Earlier this year, CNN aired television programming and posted a tweet linking former Trump administration National Security Advisor Michael Flynn’s brother and sister-in-law to the QAnon conspiracy theory.
Jack and Leslie Flynn sued the TV network, arguing CNN’s reporting was defamatory and portrayed them in a “false light,” and a federal judge ruled Thursday that their lawsuit can proceed, thus rejecting CNN’s attempt to have the case thrown out.
Though U.S. District Court Judge Gregory Woods did throw out the defamation claim, he said “the Flynns sufficiently allege a false light claim.”
“Whether the Flynns were QAnon followers, and in particular, whether the Flynns were ‘followers’ as that word is understood in the context of CNN’s publication, is a highly fact-intensive inquiry,” Woods wrote in his ruling.
As Politico reported, the QAnon conspiracy theory, which the Flynns deny being followers of, claims a cabal of elites runs a global child sex-trafficking network that former President Donald Trump was secretly working to dismantle.
Woods said the court couldn’t yet consider tweets from Jack Flynn that CNN’s attorneys argued were evidence he supported parts of QAnon.
“Even though the tweets express support for QAnon and are therefore evidence that the Flynns were QAnon followers, the Court cannot weigh evidence in deciding a motion to dismiss,” Woods said. “Instead, the Court’s task is to assess the legal feasibility of the complaint.”
Moreover, he added, the tweets in question do not necessarily disprove the Flynns’ claims that they aren’t QAnon supporters.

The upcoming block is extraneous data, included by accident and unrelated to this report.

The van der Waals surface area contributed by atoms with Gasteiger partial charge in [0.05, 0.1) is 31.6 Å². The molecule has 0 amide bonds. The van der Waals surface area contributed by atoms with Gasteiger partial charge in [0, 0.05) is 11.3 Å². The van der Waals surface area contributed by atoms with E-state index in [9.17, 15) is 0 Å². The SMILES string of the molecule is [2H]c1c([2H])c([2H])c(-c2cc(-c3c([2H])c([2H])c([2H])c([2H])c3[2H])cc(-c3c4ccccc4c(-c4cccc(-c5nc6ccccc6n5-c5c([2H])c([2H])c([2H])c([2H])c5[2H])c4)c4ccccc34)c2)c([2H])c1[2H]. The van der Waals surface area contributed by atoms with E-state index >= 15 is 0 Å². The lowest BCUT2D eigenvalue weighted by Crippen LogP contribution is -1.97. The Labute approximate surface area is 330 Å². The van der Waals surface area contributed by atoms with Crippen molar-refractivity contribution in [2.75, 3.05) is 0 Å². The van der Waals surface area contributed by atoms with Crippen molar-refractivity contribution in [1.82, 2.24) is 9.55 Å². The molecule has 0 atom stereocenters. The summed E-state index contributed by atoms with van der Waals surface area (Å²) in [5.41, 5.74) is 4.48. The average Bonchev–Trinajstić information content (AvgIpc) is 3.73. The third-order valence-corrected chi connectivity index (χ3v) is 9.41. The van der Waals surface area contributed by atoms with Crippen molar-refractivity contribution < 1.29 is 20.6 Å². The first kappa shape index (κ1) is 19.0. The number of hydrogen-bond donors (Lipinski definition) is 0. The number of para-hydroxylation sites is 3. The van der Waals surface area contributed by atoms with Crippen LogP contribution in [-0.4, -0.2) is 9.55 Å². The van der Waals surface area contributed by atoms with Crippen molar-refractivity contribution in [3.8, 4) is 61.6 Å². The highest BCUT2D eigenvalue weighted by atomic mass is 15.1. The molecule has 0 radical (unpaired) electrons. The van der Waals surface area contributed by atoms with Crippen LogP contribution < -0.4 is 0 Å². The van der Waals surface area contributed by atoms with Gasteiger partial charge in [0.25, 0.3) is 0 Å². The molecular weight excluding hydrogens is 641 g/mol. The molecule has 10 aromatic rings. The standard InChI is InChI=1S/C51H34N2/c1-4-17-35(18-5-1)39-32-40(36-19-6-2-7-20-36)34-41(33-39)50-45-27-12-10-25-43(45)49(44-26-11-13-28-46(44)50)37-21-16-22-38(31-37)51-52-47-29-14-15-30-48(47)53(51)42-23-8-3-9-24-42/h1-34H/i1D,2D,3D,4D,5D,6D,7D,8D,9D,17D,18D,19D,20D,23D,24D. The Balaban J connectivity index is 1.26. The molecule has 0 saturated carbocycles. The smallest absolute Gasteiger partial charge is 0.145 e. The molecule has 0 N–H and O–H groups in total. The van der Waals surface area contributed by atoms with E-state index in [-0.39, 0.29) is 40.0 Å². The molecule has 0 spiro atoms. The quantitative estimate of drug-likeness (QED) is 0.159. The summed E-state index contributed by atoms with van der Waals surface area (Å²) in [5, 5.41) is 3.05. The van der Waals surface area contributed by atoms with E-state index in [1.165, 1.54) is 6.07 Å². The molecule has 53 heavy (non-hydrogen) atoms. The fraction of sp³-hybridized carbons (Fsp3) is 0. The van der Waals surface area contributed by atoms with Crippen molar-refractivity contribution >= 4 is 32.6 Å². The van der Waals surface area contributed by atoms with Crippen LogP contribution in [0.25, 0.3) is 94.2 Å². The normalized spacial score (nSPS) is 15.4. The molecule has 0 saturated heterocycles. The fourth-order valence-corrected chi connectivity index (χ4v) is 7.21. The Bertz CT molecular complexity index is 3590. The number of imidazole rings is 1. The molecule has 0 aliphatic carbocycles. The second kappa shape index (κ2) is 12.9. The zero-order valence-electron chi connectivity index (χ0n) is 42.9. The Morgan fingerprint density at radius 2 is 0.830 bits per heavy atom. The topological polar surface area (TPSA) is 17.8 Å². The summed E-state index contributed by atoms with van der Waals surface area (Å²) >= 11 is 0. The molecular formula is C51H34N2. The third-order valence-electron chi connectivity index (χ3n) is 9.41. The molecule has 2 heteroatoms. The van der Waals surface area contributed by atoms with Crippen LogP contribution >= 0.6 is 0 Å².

“The Flynns’ tweets do not conclusively contradict their factual allegations,” the judge wrote.
As Politico reported, the case stems from a social media post, as well as TV programming, that used images of the Flynns to tie them to QAnon.
“Jack and Leslie Flynn filed suit against CNN in March, seeking $75 million in damages and claiming that they were defamed by CNN stories and social media postings,” the outlet said. “A Twitter post on a network account in February showed Michael Flynn standing next to his brother Jack and sister-in-law Leslie, raising their hands and reciting an oath popular with QAnon adherents: ‘Where we go one, we go all.’
“An onscreen graphic that appeared below a screen-grab image of the Flynns said: ‘CNN goes inside a gathering of QAnon followers.’ Similar imagery appeared on CNN TV programming.”
Woods’ ruling means that CNN’s reporters and producers who were involved in the production process for the content in question will have to provide sworn depositions in the case.
The network will also “have to turn over its records to” the Flynns, according to Politico.